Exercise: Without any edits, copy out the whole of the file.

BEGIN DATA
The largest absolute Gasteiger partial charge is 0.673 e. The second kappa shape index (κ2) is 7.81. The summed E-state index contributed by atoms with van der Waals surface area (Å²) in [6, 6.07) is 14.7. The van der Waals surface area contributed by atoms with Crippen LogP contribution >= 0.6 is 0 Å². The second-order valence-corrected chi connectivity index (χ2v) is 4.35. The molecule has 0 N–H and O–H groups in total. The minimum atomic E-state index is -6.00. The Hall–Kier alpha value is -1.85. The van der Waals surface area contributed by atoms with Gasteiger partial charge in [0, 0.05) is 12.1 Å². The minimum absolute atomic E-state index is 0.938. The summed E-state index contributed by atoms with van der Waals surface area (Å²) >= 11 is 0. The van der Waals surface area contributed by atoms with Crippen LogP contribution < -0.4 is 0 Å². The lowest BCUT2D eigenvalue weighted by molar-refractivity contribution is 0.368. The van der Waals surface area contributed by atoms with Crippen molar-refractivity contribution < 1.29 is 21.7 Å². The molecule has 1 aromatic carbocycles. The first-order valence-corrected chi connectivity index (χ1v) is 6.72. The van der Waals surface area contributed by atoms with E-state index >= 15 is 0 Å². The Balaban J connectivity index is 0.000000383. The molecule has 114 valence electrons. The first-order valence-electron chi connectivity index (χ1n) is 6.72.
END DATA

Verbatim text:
The largest absolute Gasteiger partial charge is 0.673 e. The second kappa shape index (κ2) is 7.81. The summed E-state index contributed by atoms with van der Waals surface area (Å²) in [6, 6.07) is 14.7. The van der Waals surface area contributed by atoms with Crippen LogP contribution >= 0.6 is 0 Å². The second-order valence-corrected chi connectivity index (χ2v) is 4.35. The molecule has 0 N–H and O–H groups in total. The minimum atomic E-state index is -6.00. The Hall–Kier alpha value is -1.85. The van der Waals surface area contributed by atoms with Gasteiger partial charge in [0, 0.05) is 12.1 Å². The minimum absolute atomic E-state index is 0.938. The summed E-state index contributed by atoms with van der Waals surface area (Å²) >= 11 is 0. The van der Waals surface area contributed by atoms with Crippen LogP contribution < -0.4 is 0 Å². The lowest BCUT2D eigenvalue weighted by molar-refractivity contribution is 0.368. The van der Waals surface area contributed by atoms with Crippen molar-refractivity contribution < 1.29 is 21.7 Å². The molecule has 1 aromatic carbocycles. The first-order valence-corrected chi connectivity index (χ1v) is 6.72. The van der Waals surface area contributed by atoms with E-state index >= 15 is 0 Å². The Balaban J connectivity index is 0.000000383. The molecule has 114 valence electrons. The first-order valence-electron chi connectivity index (χ1n) is 6.72.